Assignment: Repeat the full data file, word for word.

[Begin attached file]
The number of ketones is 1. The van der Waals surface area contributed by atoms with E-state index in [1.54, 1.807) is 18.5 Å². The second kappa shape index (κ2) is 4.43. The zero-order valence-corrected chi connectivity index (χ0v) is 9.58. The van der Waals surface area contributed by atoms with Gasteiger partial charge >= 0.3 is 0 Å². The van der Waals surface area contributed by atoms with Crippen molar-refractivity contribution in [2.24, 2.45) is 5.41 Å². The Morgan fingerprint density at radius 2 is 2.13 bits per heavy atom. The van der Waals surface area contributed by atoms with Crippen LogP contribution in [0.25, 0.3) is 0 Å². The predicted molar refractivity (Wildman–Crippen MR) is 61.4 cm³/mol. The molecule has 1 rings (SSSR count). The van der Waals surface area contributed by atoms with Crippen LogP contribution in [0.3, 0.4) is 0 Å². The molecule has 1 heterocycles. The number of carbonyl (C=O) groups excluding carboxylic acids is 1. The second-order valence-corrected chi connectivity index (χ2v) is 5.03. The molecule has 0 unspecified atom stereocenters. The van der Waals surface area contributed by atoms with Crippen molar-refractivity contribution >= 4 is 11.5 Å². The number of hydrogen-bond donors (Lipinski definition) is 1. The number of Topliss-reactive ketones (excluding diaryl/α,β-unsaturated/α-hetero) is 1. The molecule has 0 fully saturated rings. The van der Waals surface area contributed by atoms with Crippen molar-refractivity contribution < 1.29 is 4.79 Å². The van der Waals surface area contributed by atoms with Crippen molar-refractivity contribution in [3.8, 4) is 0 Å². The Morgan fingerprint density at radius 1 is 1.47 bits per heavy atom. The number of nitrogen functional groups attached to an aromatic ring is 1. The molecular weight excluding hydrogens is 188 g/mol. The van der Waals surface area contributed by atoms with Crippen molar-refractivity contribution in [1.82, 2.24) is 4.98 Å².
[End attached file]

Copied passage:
The number of ketones is 1. The van der Waals surface area contributed by atoms with E-state index in [1.54, 1.807) is 18.5 Å². The second kappa shape index (κ2) is 4.43. The zero-order valence-corrected chi connectivity index (χ0v) is 9.58. The van der Waals surface area contributed by atoms with Gasteiger partial charge >= 0.3 is 0 Å². The van der Waals surface area contributed by atoms with Crippen molar-refractivity contribution in [2.24, 2.45) is 5.41 Å². The Morgan fingerprint density at radius 2 is 2.13 bits per heavy atom. The van der Waals surface area contributed by atoms with Crippen LogP contribution in [0.25, 0.3) is 0 Å². The predicted molar refractivity (Wildman–Crippen MR) is 61.4 cm³/mol. The molecule has 1 rings (SSSR count). The van der Waals surface area contributed by atoms with Crippen LogP contribution in [0.3, 0.4) is 0 Å². The molecule has 1 heterocycles. The number of carbonyl (C=O) groups excluding carboxylic acids is 1. The second-order valence-corrected chi connectivity index (χ2v) is 5.03. The molecule has 0 unspecified atom stereocenters. The van der Waals surface area contributed by atoms with Crippen molar-refractivity contribution >= 4 is 11.5 Å². The number of hydrogen-bond donors (Lipinski definition) is 1. The number of Topliss-reactive ketones (excluding diaryl/α,β-unsaturated/α-hetero) is 1. The molecule has 0 fully saturated rings. The van der Waals surface area contributed by atoms with Crippen molar-refractivity contribution < 1.29 is 4.79 Å². The van der Waals surface area contributed by atoms with Crippen molar-refractivity contribution in [3.8, 4) is 0 Å². The Morgan fingerprint density at radius 1 is 1.47 bits per heavy atom. The number of nitrogen functional groups attached to an aromatic ring is 1. The molecular weight excluding hydrogens is 188 g/mol. The van der Waals surface area contributed by atoms with Crippen molar-refractivity contribution in [1.82, 2.24) is 4.98 Å².